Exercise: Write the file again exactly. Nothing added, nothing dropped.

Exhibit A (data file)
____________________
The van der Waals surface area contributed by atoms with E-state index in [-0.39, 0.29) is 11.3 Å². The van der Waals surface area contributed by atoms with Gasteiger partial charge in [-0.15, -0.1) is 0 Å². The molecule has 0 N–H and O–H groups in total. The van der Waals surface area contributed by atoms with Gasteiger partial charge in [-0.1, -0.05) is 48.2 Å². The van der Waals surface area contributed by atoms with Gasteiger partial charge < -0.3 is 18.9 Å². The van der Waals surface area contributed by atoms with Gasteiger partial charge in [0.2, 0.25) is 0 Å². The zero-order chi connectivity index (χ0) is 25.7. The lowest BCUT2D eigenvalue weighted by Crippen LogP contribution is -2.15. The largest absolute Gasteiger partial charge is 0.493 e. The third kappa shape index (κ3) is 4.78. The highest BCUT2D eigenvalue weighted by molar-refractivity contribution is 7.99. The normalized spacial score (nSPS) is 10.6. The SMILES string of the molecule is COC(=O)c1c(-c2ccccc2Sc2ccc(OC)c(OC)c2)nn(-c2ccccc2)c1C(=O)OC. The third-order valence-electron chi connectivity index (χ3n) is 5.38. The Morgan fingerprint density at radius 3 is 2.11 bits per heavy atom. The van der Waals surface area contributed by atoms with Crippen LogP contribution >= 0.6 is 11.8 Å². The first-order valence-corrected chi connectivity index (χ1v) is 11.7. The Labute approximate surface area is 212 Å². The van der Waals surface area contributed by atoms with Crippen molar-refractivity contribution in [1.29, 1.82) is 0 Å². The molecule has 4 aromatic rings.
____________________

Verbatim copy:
The van der Waals surface area contributed by atoms with E-state index in [-0.39, 0.29) is 11.3 Å². The van der Waals surface area contributed by atoms with Gasteiger partial charge in [-0.15, -0.1) is 0 Å². The molecule has 0 N–H and O–H groups in total. The van der Waals surface area contributed by atoms with Gasteiger partial charge in [-0.1, -0.05) is 48.2 Å². The van der Waals surface area contributed by atoms with Gasteiger partial charge < -0.3 is 18.9 Å². The van der Waals surface area contributed by atoms with Gasteiger partial charge in [0.2, 0.25) is 0 Å². The zero-order chi connectivity index (χ0) is 25.7. The lowest BCUT2D eigenvalue weighted by Crippen LogP contribution is -2.15. The largest absolute Gasteiger partial charge is 0.493 e. The third kappa shape index (κ3) is 4.78. The highest BCUT2D eigenvalue weighted by molar-refractivity contribution is 7.99. The normalized spacial score (nSPS) is 10.6. The SMILES string of the molecule is COC(=O)c1c(-c2ccccc2Sc2ccc(OC)c(OC)c2)nn(-c2ccccc2)c1C(=O)OC. The third-order valence-electron chi connectivity index (χ3n) is 5.38. The Morgan fingerprint density at radius 3 is 2.11 bits per heavy atom. The van der Waals surface area contributed by atoms with Crippen LogP contribution >= 0.6 is 11.8 Å². The first-order valence-corrected chi connectivity index (χ1v) is 11.7. The Labute approximate surface area is 212 Å². The van der Waals surface area contributed by atoms with Crippen molar-refractivity contribution in [1.29, 1.82) is 0 Å². The molecule has 4 aromatic rings.